process, an ex post facto violation, and a denial of equal
protection. Id. at 794. The court dismissed the petition upon
the government's motion, but only after a thorough
consideration of the merits of each constitutional claim. The
court's preliminary statement was that "decisions to grant or
deny parole are generally not appealable except to the extent
that a constitutional or statutory violation has occurred."
Id. Of course, implicit in that statement, and confirmed by the
court's action, is the rule that parole decisions are
reviewable to the extent that a constitutional or statutory
violation has occurred.*fn3
In sum, based on my reading of the state case law since the
Third Circuit's decision in Burkett, the Pennsylvania courts
provide a single avenue of relief to prisoners claiming their
parole denials were unconstitutional: a mandamus action in the
Commonwealth Court's original jurisdiction. Because Mr. Carter
did not exhaust this available remedy, the Report and
Recommendation correctly concludes that his petition must be
Moreover, even though Mr. Carter has not exhausted the
available state court remedy of mandamus, his petition must be
denied on its merits. See 28 U.S.C. § 2254(b)(2) ("An
application for a writ of habeas corpus may be denied on the
merits, notwithstanding the failure of the applicant to exhaust
the remedies available in the courts of the State.").
The petitioner claims that the Parole Board violated his
constitutional rights each time it denied his parole.
Petitioner's claims can basically be broken into two groups.
First, he claims that in order to qualify Pennsylvania for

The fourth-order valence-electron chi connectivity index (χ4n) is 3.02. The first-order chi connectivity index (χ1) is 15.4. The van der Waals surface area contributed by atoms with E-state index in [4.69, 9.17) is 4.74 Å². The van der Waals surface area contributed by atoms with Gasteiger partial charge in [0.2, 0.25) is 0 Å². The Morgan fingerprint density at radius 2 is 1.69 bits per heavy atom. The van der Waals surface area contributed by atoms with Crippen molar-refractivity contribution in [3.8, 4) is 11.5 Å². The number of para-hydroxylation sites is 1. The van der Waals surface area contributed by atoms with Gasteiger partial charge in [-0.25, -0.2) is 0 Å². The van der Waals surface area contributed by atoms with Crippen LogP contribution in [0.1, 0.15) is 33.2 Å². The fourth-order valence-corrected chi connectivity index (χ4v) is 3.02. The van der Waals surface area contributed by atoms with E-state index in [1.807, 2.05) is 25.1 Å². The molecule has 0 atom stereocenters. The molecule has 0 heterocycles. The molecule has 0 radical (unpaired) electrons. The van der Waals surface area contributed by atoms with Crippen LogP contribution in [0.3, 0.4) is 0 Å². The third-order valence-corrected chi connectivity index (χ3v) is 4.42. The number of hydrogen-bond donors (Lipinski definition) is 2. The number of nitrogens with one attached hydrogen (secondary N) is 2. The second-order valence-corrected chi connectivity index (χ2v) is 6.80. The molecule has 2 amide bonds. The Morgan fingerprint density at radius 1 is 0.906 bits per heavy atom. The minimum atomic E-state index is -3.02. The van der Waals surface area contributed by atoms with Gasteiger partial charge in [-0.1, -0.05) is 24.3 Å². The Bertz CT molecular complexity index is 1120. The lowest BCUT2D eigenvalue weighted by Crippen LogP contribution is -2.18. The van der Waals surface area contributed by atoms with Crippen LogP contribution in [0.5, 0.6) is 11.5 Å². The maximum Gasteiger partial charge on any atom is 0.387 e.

federal grants under the 1996 amendments to the Violent
Offenders Incarceration and Truth-in-Sentencing Incentive
Grants Act (42 U.S.C. § 13701 et seq.), the Parole Board denies
parole to prisoners who have served less than 85% of their
maximum term, although Pennsylvania law provides that prisoners
are eligible for parole upon completion of 50% of their maximum
term. See 42 Pa. C.S. § 9756(b) (providing for a minimum term
not exceeding one-half of the maximum term); 61 P.S. § 331.21
(providing that parole may be granted after the expiration of
the minimum term). This practice, petitioner contends, is an
unconstitutionally arbitrary exercise of the Board's power and
is an ex post facto violation.
Constitutional claims against the Commonwealth's
participation in the program have been soundly rebuffed by the
Pennsylvania Commonwealth Court in Stewart v. Pennsylvania
Board of Probation and Parole, 714 A.2d 502 (Pa. Commw. Ct.
1998) and by another judge of this court in Carter v. Ridge,
Civ.A. No. 97-5414, 1998 WL 221035 (E.D.Pa. May 5, 1998). In
both those cases, the courts thoroughly explained that
Pennsylvania's participation in the federal grant program does
not in fact require it to deny parole to prisoners who have
served less than 85% of their sentences. The state is eligible
under a provision that requires that a "person convicted of
[the specified crimes] on average serve not less than 85
percent of the prison term established under the State's
sentencing and release guidelines." 42 U.S.C. § 13704(a)(3)(A).
It is true that the alternative way for a state with an
indeterminate sentencing regime to qualify is by showing that
such prisoners "on average serve not less than 85 percent of
the maximum prison term," 42 U.S.C. § 13704(a)(3)(B), but
Pennsylvania does not use this provision. Pennsylvania
qualifies under subsection (A) and thus is not required to keep
its prisoners ...